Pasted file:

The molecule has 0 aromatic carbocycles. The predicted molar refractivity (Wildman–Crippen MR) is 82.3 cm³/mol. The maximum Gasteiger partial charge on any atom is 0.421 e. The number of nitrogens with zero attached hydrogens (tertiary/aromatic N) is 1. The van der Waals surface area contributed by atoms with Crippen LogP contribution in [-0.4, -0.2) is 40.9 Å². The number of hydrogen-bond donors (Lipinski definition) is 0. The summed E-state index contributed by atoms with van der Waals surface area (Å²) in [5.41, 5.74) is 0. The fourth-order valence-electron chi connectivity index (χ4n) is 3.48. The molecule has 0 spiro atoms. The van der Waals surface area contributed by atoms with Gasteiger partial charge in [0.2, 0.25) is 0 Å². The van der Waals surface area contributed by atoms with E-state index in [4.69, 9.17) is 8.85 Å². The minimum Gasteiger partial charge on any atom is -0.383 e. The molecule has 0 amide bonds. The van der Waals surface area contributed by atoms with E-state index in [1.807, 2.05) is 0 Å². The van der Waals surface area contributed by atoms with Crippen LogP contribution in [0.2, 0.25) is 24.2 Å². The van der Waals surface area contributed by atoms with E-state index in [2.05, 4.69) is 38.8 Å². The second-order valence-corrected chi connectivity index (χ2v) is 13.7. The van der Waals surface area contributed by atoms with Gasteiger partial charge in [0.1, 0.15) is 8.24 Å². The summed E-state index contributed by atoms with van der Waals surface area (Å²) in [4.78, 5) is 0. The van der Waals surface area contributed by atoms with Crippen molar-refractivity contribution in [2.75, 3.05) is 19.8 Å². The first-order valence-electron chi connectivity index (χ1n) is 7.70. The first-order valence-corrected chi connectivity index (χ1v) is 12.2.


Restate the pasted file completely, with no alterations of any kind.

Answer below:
The molecule has 0 aromatic carbocycles. The predicted molar refractivity (Wildman–Crippen MR) is 82.3 cm³/mol. The maximum Gasteiger partial charge on any atom is 0.421 e. The number of nitrogens with zero attached hydrogens (tertiary/aromatic N) is 1. The van der Waals surface area contributed by atoms with Crippen LogP contribution in [-0.4, -0.2) is 40.9 Å². The number of hydrogen-bond donors (Lipinski definition) is 0. The summed E-state index contributed by atoms with van der Waals surface area (Å²) in [5.41, 5.74) is 0. The fourth-order valence-electron chi connectivity index (χ4n) is 3.48. The molecule has 0 spiro atoms. The van der Waals surface area contributed by atoms with Gasteiger partial charge in [0.2, 0.25) is 0 Å². The van der Waals surface area contributed by atoms with E-state index in [4.69, 9.17) is 8.85 Å². The minimum Gasteiger partial charge on any atom is -0.383 e. The molecule has 0 amide bonds. The van der Waals surface area contributed by atoms with E-state index in [1.807, 2.05) is 0 Å². The van der Waals surface area contributed by atoms with Crippen LogP contribution in [0.2, 0.25) is 24.2 Å². The van der Waals surface area contributed by atoms with E-state index in [2.05, 4.69) is 38.8 Å². The second-order valence-corrected chi connectivity index (χ2v) is 13.7. The van der Waals surface area contributed by atoms with Gasteiger partial charge in [0.1, 0.15) is 8.24 Å². The summed E-state index contributed by atoms with van der Waals surface area (Å²) in [4.78, 5) is 0. The van der Waals surface area contributed by atoms with Crippen molar-refractivity contribution in [2.75, 3.05) is 19.8 Å². The first-order valence-electron chi connectivity index (χ1n) is 7.70. The first-order valence-corrected chi connectivity index (χ1v) is 12.2.